For anyone who is squeamish about giving a child the talk about the birds and the bees, my garden proposes to you an easy alternative. Just talk about the flowers and the flowers.
Yes, you heard me right. All you have to do is plant a couple of squash seeds, and let nature do ninety-nine percent of the work for you. Any normal squash will do – zucchini, vegetable marrow, pumpkin, butternut, acorn – all good. If you’re short on growing space, stick with zucchini, and if you’ve got several square metres, go crazy, plant pumpkins, and let them sprawl.
There’s a bonus with pumpkin plants as teaching tools. Once you’ve explained about the flowers and the flowers, you end up with some bouncing, big, orange fruits. No, no, don’t waste them as jack-o’-lanterns! Just gut, peel, cut up, steam, and purée. Then use the purée to make the easiest, tastiest, most satisfying soup. (Sautée an onion in a big pot, add equal parts vegetable or meat broth and pumpkin purée (more purée if you want the soup thick), simmer 15 minutes. Season as you prefer. I use seasoning salt, ginger, & black pepper.)
Now, back to the flowers. My zucchini plants have just put forth their first blooms. Unfortunately, that does not mean I am rejoicing and honing my paring knife for the harvest quite yet. These first flowers are all males and will produce no fruits. At various times through its life, a squash plant produces a male blossom with a pollen-drenched anther at the centre, or a female blossom with a receptive pistil and a tiny baby squash at the base. Once the growing season is well underway, a squash plant will often have both male flowers and female flowers at the same time.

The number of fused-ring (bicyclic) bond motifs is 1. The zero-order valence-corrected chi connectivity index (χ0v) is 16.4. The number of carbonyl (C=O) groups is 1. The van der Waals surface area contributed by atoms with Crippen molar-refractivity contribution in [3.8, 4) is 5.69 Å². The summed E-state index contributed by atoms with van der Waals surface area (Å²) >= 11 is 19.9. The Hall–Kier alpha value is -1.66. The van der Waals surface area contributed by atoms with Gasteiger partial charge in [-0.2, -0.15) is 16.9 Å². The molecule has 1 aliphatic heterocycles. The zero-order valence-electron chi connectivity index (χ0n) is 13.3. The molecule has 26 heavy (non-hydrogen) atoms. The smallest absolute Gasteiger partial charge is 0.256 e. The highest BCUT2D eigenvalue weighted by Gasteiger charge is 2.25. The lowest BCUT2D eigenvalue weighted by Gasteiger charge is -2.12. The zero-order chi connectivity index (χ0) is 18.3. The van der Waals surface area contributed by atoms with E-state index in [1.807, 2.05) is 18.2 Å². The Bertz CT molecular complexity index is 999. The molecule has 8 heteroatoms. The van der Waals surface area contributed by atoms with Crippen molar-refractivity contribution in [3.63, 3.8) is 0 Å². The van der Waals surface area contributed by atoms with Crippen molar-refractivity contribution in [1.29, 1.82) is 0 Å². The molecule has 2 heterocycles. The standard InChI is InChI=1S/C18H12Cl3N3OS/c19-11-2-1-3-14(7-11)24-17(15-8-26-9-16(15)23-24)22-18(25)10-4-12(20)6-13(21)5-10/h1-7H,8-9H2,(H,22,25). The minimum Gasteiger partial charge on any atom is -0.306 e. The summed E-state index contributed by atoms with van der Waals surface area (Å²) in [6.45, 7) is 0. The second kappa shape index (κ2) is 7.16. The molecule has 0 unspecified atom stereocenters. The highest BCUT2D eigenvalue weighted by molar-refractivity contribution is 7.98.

You see where this is going, of course. No need to talk to your youngster about icky animal body parts or fluids, or to speak of rutting goats or dogs in heat. No need to mention animals at all. Certainly no need to talk about people.
You just lead the child into the garden and talk about the lovely flowers, and how the male flower and its pollen needs to fertilize the female flower and its baby squash. So tidy, so tranquil, so botanical. Best of all – no awkward questions you can’t answer or don’t want to answer.
When a bee or your child has helped the pollen get to the female flower, you can all watch the squash grow into a meal for the family. It’s reproduction at its most discrete.
Now that I have solved your worries about that talk with your child, don’t feel any need to thank me. Jardinage oblige, and all that. It’s the least I can do.
One final word. There is a remote chance that your grown offspring will visit you and bring along only armloads of squash, not grandchildren. If you are a keen environmentalist, you will rejoice at helping to curb the explosive growth of the world’s population. However, some of you might be keen to pinch the cheeks of a new dumpling in your family line. In that case, I have three things to say to you: Firstly, I’m sorry to hear that your young developed no ability to extrapolate. Secondly, if you are determined to have grandchildren, you must take each grown child aside and brave the Icky Bit talk. And thirdly, you’re on your own with that talk because I’ll be out in the garden matchmaking in the squash patch.
Myself, I have no children. Just a coincidence, of course.